Much more clarity is needed on the issue of the proposed breakwater for the resort town of Negril – one of several environmental issues left hanging in mid-air by the previous administration. A very confusing media report has apparently not helped matters. Here is the Negril Chamber of Commerce’s press release dated 20th June. You can detect the frustration. I would like to see the new administration sit down with the stakeholders to discuss further. Please consult with the community before making a final decision!
By the way, Tourism Minister Ed Bartlett is holding a meeting in Negril to discuss the issue of crime and security – tomorrow (Friday June 24) at 1:30 p.m. at Swept Away Hotel. Negril residents and citizens are welcome to attend.
The Negril Chamber of Commerce are remaining resolute in their opposition to the proposed breakwater project for Negril. There have been statements made recently that we feel compelled to address.
First there is the new Natural Resources Conservation Authority (NRCA) Chairman stating “…the project should go ahead as it is detrimental to the sustainability of the seven-mile stretch of beach…”. Why would we want a detrimental project to be implemented? Perhaps this was an error of either the reporter or Mr. Walker but there has been no retraction or amendment of this statement.
We read that the Planning Institute of Jamaica (PIOJ) and the National Environment and Planning Agency (NEPA) have been asked to collaborate to address the erosion problem. The PIOJ is to prepare a note for the Cabinet. With all due respect, they both already collaborated without the input of a coastal engineer, made wrong decisions and did not consult with the community properly.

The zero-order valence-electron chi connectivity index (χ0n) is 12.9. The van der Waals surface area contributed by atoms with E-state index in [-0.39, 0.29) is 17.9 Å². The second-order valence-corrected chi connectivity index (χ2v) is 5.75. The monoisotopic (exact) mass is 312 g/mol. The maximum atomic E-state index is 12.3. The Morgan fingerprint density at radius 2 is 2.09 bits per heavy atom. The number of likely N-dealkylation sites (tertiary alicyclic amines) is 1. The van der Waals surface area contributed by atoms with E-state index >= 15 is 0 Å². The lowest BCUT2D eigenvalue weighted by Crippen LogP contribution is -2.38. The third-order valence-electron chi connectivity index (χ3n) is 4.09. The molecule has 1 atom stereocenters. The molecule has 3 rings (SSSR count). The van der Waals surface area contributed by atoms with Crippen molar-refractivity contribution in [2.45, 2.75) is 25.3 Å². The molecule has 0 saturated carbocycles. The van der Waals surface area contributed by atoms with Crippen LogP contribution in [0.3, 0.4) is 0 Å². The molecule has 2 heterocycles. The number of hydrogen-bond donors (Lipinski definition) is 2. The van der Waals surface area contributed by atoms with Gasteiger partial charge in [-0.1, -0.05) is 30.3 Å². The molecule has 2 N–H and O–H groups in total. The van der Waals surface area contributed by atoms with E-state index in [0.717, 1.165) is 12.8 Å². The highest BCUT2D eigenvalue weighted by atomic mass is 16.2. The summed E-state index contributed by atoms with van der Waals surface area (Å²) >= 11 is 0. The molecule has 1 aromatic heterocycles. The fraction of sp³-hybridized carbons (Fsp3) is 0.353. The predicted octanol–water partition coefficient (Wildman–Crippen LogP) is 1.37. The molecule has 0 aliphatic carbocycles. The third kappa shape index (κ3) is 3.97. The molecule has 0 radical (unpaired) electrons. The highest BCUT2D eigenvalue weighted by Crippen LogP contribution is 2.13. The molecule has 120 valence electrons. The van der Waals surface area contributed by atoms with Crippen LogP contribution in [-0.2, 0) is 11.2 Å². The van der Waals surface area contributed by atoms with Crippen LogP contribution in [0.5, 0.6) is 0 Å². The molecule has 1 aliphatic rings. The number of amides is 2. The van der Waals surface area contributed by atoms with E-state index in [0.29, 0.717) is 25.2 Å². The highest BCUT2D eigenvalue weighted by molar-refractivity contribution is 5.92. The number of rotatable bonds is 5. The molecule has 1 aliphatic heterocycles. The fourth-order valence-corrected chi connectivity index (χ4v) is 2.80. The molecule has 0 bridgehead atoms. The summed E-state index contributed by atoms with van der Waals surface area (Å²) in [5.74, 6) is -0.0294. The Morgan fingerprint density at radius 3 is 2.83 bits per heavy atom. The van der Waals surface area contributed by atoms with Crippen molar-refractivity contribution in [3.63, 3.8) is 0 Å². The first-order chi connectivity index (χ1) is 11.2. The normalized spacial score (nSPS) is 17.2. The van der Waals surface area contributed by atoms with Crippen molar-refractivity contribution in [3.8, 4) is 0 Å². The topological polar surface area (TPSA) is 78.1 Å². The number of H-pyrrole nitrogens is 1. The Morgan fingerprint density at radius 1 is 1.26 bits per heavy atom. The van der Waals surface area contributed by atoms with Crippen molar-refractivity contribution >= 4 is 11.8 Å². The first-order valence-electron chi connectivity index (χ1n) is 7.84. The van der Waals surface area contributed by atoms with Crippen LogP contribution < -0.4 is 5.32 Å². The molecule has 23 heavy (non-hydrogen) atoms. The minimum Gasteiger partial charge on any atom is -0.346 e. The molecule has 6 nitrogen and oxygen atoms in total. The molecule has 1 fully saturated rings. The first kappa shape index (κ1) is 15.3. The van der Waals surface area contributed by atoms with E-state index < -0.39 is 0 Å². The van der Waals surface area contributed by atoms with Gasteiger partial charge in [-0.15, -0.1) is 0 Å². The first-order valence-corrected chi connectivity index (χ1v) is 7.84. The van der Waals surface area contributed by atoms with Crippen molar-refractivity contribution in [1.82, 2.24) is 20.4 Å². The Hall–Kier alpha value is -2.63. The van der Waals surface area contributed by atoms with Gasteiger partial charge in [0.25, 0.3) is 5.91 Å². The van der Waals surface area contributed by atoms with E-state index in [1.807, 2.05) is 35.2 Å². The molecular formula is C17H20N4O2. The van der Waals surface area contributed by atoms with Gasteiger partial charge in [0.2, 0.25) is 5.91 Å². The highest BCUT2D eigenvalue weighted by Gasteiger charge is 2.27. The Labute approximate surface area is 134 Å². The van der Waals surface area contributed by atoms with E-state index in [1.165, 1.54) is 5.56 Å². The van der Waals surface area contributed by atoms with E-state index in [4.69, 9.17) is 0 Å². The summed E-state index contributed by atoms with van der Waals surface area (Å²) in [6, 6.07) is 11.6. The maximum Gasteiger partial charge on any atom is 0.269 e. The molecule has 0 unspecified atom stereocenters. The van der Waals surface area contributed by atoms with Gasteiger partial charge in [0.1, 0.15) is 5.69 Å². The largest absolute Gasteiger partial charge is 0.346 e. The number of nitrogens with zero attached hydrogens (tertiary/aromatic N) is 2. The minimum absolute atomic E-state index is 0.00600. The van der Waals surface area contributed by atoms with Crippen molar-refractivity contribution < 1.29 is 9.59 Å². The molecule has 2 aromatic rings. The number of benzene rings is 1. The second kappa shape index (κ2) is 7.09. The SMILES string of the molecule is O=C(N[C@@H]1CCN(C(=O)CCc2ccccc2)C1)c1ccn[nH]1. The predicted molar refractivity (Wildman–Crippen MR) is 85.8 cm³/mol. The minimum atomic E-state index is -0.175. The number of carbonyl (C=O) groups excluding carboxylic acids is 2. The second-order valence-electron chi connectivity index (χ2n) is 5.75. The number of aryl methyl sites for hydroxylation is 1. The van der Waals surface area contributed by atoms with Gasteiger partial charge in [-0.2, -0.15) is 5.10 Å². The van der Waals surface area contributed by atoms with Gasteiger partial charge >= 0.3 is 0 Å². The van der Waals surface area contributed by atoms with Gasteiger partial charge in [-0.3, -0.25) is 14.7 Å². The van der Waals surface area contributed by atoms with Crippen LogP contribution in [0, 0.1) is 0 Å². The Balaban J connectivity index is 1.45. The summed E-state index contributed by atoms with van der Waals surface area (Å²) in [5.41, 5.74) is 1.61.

The Negril Chamber of Commerce has been in constant dialogue with the Dutch on this problem, and they are coming in July as requested by the Office of the Prime Minister to do another presentation of the alternative solutions to the erosion. Their solutions take in the entire stretch of 7 miles of beach and not just the up to 1.5 miles as the breakwater does. Local coastal engineers Smith Warner are also going to be working with Deltares from Holland on this holistic approach.
The bureaucrats in the Ministries are pushing for the breakwater as they don’t want to be embarrassed and claim Jamaica will lose the money. But they can always reapply to the Adaptation Fund for another project. It’s a pity that apparently they did not properly consult nor do due diligence before trying to foist this project on the community.
It appears there is confusion and a lack of communication in the new government but we trust that in July 2016, they will all come, listen and learn from experts before making unenlightened decisions for our community – decisions that have the potential to impact negatively on all of Jamaica.
For more information contact:
Mary Veira firstname.lastname@example.org cel (875) 881-8698
Sophie Grizzle Roumel email@example.com cel (876) 421-9899
Christine Cohen firstname.lastname@example.org cel (876) 887-2891